Last Friday was the deadline given by the City for citizens to provide feedback to the proposed expansion and redevelopment of the Safeway on 13th Avenue. For some background you can check out Martin’s post and my post on the project so far.
Today I want to share a few more letters that were sent to the City from engaged residents – both offer great perspective, identify issues that people are concerned about, and offer some solutions on how to improve this project.
First up is this letter from Jeannie Mah and Edward Jones. It is full of perspective on the community and reflection on the modernist design of the building. Full response here, excerpts below:
Simplicity, honesty, elegance and a solid structure, after 50 years – wood and metal and concrete bricks have been used for their physical and material properties to give us an honest and utilitarian beauty — the modernist motto of ‘truth to materials’ is seen here, using very basic materials in combination with simple yet strong structural engineering. Brilliant! …
…Improvement, renovation, expansion, energy efficient lighting, better windows, all ecological retro-fitting are all welcome ideas. We are all for sustainability, and if Safeway would be able to tread more lightly on the earth, you would certainly win our respect and admiration. The Marina Style roof could be insulated. The building is in great shape. The most sustainable approach is to retrofit, saving the landfill of yet another discarded building. …
…When our geographical memory is lost, we lose a bit of who we are, as people and as a city. We are not against change, but change must be sensitive to what has existed before. Architectural erasure destroys the love and connections, upsetting the collective culture built up over the years. We do this at our peril, it fosters a disconnection to place, and erodes small bits of ourselves.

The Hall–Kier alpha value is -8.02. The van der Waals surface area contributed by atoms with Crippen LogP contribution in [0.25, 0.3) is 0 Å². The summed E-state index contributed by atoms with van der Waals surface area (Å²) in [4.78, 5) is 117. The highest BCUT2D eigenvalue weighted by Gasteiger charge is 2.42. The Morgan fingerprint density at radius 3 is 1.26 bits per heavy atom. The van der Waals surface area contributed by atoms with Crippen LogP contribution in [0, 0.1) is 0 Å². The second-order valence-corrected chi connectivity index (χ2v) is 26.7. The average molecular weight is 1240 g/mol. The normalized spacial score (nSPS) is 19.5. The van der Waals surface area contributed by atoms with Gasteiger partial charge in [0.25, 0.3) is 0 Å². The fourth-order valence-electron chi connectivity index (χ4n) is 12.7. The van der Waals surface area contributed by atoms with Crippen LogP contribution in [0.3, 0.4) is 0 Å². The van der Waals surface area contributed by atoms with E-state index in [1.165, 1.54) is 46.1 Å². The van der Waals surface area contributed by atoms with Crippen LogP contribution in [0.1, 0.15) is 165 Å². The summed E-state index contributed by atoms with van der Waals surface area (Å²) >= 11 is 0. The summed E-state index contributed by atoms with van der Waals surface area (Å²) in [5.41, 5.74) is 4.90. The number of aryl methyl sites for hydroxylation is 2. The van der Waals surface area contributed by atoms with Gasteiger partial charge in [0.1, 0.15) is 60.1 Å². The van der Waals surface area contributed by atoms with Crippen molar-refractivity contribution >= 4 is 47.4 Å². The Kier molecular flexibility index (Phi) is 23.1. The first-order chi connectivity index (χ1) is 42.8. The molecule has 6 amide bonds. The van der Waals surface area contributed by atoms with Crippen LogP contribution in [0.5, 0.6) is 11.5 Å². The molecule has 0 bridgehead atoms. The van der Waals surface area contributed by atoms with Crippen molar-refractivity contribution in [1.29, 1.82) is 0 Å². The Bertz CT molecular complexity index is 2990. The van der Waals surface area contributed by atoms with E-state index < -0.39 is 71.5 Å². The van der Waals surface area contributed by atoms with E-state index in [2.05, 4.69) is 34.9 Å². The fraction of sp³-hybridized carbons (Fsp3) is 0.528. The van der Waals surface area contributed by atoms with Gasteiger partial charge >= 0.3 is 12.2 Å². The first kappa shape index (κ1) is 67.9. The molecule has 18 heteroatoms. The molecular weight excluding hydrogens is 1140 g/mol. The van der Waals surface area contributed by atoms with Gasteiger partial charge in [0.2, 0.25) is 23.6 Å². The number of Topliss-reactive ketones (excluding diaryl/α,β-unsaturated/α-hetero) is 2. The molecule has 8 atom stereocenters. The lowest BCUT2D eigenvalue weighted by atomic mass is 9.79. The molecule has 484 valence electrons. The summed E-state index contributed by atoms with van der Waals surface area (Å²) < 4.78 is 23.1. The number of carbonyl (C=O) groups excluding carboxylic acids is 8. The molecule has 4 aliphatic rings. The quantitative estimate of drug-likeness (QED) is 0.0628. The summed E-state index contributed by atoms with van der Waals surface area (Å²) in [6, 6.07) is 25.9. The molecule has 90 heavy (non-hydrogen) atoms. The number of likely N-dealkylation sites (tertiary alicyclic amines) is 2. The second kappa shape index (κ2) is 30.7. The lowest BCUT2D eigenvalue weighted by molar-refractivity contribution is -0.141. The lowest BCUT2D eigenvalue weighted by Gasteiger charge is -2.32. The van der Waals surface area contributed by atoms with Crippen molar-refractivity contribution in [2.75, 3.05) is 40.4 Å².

The other letter I’ve got on hand is this one from Larissa McWhinney (Director of the Prairie Sky School), and U of R professors Randy Widdis (Geography), Julia Siemer (Geography), and Darlene Juschka (Women’s Studies). They use principles from our own Downtown Plan as a model for how this project could be improved – very thorough. Full response here, excerpts below:
In what follows we draw on the Regina Downtown Neighbourhood Plan (the Plan/RDNP). We have reviewed various aspects of this document and consider it an excellent study and approach to Regina’s (re)vitalization, as do many others. We posit that several of the principles that inform it should apply as much to Cathedral Village as to the Downtown Core given the similarities between the two areas (i.e., heritage structures, walkability, boutique shopping culture, residential buildings, etc.). Furthermore, if the proposed Safeway were being built a mere six blocks east of its current location, the Downtown Plan would directly affect its construction. It seems disingenuous not to extend the reach of at least some aspects of the Downtown Plan to the adjacent Cathedral neighbourhood….
We are particularly concerned about the windows in the Safeway Proposal. From what we understand, the large block of panes in the middle of the facade are “false”. From floor-plan views of the building, it would seem that there will be offices and bathrooms right behind the facade, implying that the windows in that area will neither allow the passerby on the outside to see in, nor the shopper to see out. If our understanding is correct, this will drastically impact the interior-to-exterior relationship between shopper, pedestrian and community. A wonderful feature of the current store is the fact that you can see shoppers meandering from outside, and can experience natural light from inside. We would like to see the historic feature of full-length, real, unblocked windows of the Safeway flagships replicated in any new design. In this regard, note that one of the design standards for new buildings required by the Built-Form Framework in the Downtown Plan is that “the facade is as interactive as possible at ground level, through transparency (windows), multiple entrances, and active uses” (RDNP, p.125). We would ask that this principle be firmly applied to the entire Safeway Proposal.
Larissa also sent me a copy of a photo sheet that some residents prepared to inform others about the project and show different Safeway designs from other cities.